Traditional Navajo pottery has changed much over the centuries. At one time they made not only very large storage jars, but also painted pottery. Then, sometime in the 1800s, the hataathli or Medicine Men decreed, for whatever reason, that painted pottery was off limits - too dangerous to make. Plainware then dominated. Most were coated with pinyon pitch to make them waterproof. Cooking pots, drums and serving bowls were made. It was disappearing by the late 1940s, with only one family making much pottery. It was revived in the 1950s largely to the efforts of Bill Beaver, a trader fluent in Navajo, who liked the pottery and worked closely with the potters. Modern Navajo pottery ranges from traditional items to folk art with after-fire acrylic paint to highly polished, beautifully proportioned art pottery by potters like Alice Cling, Elizabeth Manygoats (famous for her horned lizard-adorned vessels), Sue Williams, and Samuel Manymules as well as Lucy McKelvey, Lorraine Williams and Christine Nofchissey McHorse.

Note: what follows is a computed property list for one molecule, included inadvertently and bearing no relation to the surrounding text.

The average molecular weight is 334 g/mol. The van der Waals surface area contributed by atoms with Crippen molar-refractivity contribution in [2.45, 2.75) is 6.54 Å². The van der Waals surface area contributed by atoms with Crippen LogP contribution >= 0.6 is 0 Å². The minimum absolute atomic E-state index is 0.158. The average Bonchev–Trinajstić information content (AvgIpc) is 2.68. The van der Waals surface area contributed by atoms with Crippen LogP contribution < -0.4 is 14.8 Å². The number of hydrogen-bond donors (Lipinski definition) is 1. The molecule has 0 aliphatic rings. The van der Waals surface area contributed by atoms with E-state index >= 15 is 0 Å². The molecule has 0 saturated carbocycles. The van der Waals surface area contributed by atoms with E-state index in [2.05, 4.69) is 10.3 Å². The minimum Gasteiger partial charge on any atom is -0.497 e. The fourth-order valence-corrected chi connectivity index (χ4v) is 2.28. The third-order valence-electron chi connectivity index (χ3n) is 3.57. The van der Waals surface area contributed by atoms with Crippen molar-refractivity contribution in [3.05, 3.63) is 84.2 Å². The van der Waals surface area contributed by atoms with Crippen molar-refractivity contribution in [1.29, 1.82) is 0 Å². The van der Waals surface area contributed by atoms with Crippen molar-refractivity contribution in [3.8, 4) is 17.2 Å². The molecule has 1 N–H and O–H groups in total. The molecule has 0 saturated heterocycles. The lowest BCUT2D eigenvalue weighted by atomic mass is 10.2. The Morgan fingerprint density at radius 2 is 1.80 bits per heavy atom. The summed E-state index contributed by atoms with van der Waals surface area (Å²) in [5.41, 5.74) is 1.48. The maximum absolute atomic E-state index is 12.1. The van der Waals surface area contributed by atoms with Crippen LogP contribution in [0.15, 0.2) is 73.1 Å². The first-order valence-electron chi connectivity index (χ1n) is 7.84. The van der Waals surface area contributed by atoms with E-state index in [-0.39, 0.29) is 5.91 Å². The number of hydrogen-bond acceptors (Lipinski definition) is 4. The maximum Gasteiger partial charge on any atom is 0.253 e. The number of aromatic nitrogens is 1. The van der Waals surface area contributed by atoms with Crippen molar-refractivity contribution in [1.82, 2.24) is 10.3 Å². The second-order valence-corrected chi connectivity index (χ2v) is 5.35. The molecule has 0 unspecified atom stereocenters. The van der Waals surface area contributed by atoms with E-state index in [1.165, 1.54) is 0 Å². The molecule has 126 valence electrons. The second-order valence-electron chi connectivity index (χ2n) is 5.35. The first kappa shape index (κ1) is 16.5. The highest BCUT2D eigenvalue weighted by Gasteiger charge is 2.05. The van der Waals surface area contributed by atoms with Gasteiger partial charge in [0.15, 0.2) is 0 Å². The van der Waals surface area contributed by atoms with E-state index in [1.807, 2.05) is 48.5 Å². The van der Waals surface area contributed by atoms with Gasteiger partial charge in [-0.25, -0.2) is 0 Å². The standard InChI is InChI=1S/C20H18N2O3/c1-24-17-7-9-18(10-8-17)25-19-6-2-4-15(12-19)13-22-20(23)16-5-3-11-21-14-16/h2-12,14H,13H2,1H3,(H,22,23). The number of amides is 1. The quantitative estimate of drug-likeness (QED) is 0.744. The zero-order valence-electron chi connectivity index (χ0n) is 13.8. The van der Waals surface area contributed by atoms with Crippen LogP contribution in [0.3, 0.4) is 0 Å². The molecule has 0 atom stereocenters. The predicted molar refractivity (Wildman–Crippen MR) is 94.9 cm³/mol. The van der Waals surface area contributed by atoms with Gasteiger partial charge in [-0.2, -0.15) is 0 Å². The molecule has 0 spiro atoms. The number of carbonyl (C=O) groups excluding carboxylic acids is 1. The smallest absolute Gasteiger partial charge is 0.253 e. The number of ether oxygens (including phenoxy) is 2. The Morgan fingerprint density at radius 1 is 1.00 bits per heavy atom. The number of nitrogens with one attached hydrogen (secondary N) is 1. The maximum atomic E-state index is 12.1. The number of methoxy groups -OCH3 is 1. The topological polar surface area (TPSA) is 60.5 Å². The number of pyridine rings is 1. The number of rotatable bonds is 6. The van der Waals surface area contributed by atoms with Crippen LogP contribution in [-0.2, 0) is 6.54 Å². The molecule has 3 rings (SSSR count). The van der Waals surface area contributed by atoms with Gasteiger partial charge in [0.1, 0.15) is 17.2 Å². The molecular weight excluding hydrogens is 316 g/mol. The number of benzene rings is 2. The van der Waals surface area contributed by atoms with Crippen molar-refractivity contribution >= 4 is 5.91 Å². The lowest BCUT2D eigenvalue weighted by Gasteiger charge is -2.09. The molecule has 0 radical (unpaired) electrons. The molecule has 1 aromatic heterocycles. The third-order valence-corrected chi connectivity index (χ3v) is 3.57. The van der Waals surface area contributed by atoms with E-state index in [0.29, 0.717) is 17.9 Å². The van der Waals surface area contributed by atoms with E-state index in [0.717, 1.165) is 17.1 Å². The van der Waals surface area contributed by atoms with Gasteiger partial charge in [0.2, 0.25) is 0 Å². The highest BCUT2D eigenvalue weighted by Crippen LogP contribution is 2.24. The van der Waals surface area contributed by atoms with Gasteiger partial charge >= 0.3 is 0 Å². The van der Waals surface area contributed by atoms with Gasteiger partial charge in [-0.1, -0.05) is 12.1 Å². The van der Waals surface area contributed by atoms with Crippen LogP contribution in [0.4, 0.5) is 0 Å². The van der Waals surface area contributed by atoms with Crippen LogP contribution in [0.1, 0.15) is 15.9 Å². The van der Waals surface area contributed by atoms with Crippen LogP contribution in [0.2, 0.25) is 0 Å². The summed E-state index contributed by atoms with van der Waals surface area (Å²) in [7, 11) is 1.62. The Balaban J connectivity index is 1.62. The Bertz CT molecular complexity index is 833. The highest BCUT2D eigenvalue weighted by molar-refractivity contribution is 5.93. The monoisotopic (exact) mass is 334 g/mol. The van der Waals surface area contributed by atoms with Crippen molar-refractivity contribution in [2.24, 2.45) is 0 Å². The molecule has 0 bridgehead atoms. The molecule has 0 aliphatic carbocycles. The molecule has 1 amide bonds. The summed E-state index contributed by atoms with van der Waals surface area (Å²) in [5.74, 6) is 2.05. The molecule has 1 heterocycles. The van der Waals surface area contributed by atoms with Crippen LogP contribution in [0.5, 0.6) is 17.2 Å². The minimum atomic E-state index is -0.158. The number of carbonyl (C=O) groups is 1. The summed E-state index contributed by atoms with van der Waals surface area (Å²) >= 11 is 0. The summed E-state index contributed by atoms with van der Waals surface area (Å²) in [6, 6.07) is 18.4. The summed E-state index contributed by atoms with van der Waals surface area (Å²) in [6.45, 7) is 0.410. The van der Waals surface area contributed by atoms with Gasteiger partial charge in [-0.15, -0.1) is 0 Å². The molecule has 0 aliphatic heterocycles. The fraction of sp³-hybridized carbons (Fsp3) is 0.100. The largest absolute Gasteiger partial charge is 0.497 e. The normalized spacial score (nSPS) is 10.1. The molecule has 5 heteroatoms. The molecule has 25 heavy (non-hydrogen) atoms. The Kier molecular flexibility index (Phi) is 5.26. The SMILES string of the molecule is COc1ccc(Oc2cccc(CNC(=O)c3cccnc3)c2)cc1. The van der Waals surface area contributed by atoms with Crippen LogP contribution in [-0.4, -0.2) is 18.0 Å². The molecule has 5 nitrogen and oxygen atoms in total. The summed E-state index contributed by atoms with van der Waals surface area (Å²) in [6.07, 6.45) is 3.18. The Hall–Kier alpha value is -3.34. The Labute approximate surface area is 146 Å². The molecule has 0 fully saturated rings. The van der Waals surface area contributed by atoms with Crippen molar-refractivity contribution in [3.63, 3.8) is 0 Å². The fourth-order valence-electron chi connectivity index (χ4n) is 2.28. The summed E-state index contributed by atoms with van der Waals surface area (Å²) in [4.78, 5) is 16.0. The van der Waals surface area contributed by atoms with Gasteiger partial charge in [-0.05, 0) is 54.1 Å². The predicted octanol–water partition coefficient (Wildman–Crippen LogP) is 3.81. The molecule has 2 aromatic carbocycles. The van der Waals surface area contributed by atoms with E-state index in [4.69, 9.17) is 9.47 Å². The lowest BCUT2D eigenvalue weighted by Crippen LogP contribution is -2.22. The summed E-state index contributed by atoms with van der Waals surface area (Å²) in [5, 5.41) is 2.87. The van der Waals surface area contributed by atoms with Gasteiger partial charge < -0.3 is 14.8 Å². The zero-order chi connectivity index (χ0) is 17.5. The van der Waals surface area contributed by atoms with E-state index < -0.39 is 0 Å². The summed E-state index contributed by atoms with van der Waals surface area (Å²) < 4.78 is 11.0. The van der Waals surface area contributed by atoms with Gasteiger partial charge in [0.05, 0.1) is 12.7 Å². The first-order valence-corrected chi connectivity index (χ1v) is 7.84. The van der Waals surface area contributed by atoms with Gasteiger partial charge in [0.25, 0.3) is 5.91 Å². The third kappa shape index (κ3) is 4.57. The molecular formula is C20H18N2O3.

Standing 5.5 inches high and measuring 8.5 inches across, this interesting bowl with a mica-flecked slip was made by Monte White, A Navajo artist living at Hopi. He calls it his Six Direction Mountain Offering bowl. $120.


This vesssel by Alice Cling was collected by the late Bill Beaver who played an important role in the revival/survival o tradtional Navajo pottery. 6 inches tall, it bears Bill's note as to when it was collected and the fact that it was only the second vessel she made using hematite and even sourcing the hematite. A collector's item. $800. (Tucson)